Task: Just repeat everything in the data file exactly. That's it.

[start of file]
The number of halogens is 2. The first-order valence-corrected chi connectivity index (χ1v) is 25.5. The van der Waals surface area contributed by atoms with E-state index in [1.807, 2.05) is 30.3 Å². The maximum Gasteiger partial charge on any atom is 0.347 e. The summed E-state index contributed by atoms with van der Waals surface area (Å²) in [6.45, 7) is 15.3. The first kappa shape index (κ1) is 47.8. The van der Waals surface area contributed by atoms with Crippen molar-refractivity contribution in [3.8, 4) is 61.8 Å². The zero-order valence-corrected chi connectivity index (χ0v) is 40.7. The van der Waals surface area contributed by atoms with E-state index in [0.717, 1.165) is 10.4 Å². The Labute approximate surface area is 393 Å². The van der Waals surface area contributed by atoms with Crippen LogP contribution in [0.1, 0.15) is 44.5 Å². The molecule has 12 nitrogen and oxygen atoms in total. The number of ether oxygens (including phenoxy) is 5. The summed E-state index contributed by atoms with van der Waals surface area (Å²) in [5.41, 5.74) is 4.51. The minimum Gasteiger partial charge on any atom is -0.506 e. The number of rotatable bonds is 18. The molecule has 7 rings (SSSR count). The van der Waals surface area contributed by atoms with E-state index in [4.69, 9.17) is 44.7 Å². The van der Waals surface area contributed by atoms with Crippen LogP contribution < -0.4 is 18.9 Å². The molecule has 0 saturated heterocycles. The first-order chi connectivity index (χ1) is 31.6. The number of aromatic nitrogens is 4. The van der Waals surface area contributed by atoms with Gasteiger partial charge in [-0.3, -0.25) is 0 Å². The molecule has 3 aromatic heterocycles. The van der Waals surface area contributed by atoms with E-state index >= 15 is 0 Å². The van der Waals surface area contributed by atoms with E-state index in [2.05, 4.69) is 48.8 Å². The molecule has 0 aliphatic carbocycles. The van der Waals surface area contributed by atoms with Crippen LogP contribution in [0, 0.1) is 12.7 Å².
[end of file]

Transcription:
The number of halogens is 2. The first-order valence-corrected chi connectivity index (χ1v) is 25.5. The van der Waals surface area contributed by atoms with E-state index in [1.807, 2.05) is 30.3 Å². The maximum Gasteiger partial charge on any atom is 0.347 e. The summed E-state index contributed by atoms with van der Waals surface area (Å²) in [6.45, 7) is 15.3. The first kappa shape index (κ1) is 47.8. The van der Waals surface area contributed by atoms with Crippen molar-refractivity contribution in [3.8, 4) is 61.8 Å². The zero-order valence-corrected chi connectivity index (χ0v) is 40.7. The van der Waals surface area contributed by atoms with E-state index in [0.717, 1.165) is 10.4 Å². The Labute approximate surface area is 393 Å². The van der Waals surface area contributed by atoms with Crippen LogP contribution in [0.1, 0.15) is 44.5 Å². The molecule has 12 nitrogen and oxygen atoms in total. The number of ether oxygens (including phenoxy) is 5. The summed E-state index contributed by atoms with van der Waals surface area (Å²) in [5.41, 5.74) is 4.51. The minimum Gasteiger partial charge on any atom is -0.506 e. The number of rotatable bonds is 18. The molecule has 7 rings (SSSR count). The van der Waals surface area contributed by atoms with E-state index in [4.69, 9.17) is 44.7 Å². The van der Waals surface area contributed by atoms with Crippen LogP contribution < -0.4 is 18.9 Å². The molecule has 0 saturated heterocycles. The first-order chi connectivity index (χ1) is 31.6. The number of aromatic nitrogens is 4. The van der Waals surface area contributed by atoms with Gasteiger partial charge in [-0.3, -0.25) is 0 Å². The molecule has 3 aromatic heterocycles. The van der Waals surface area contributed by atoms with E-state index >= 15 is 0 Å². The van der Waals surface area contributed by atoms with E-state index in [2.05, 4.69) is 48.8 Å². The molecule has 0 aliphatic carbocycles. The van der Waals surface area contributed by atoms with Crippen LogP contribution in [0, 0.1) is 12.7 Å².